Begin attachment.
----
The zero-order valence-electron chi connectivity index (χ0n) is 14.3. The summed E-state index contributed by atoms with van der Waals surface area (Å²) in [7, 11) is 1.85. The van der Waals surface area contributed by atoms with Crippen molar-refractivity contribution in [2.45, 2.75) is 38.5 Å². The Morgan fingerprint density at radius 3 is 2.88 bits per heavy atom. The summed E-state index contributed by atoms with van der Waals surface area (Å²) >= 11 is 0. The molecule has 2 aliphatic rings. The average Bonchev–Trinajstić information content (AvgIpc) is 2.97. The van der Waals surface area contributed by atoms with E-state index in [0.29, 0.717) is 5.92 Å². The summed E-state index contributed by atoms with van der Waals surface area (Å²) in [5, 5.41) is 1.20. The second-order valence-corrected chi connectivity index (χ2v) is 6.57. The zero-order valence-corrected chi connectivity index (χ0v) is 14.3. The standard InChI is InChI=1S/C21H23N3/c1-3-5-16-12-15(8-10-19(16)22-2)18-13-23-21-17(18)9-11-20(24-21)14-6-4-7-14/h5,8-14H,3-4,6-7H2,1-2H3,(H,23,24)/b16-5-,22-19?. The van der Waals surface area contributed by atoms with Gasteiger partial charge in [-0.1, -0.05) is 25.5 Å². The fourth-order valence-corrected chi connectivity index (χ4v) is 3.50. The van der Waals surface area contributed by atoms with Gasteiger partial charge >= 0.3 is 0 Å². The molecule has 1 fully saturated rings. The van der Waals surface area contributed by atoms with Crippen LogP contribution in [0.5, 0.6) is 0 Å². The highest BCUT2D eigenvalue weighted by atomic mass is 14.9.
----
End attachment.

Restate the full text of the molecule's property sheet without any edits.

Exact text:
The zero-order valence-electron chi connectivity index (χ0n) is 14.3. The summed E-state index contributed by atoms with van der Waals surface area (Å²) in [7, 11) is 1.85. The van der Waals surface area contributed by atoms with Crippen molar-refractivity contribution in [2.45, 2.75) is 38.5 Å². The Morgan fingerprint density at radius 3 is 2.88 bits per heavy atom. The summed E-state index contributed by atoms with van der Waals surface area (Å²) >= 11 is 0. The molecule has 2 aliphatic rings. The average Bonchev–Trinajstić information content (AvgIpc) is 2.97. The van der Waals surface area contributed by atoms with E-state index in [0.29, 0.717) is 5.92 Å². The summed E-state index contributed by atoms with van der Waals surface area (Å²) in [5, 5.41) is 1.20. The second-order valence-corrected chi connectivity index (χ2v) is 6.57. The zero-order valence-corrected chi connectivity index (χ0v) is 14.3. The standard InChI is InChI=1S/C21H23N3/c1-3-5-16-12-15(8-10-19(16)22-2)18-13-23-21-17(18)9-11-20(24-21)14-6-4-7-14/h5,8-14H,3-4,6-7H2,1-2H3,(H,23,24)/b16-5-,22-19?. The van der Waals surface area contributed by atoms with Gasteiger partial charge in [-0.1, -0.05) is 25.5 Å². The fourth-order valence-corrected chi connectivity index (χ4v) is 3.50. The van der Waals surface area contributed by atoms with Gasteiger partial charge >= 0.3 is 0 Å². The molecule has 1 fully saturated rings. The van der Waals surface area contributed by atoms with Crippen LogP contribution in [0.5, 0.6) is 0 Å². The highest BCUT2D eigenvalue weighted by atomic mass is 14.9.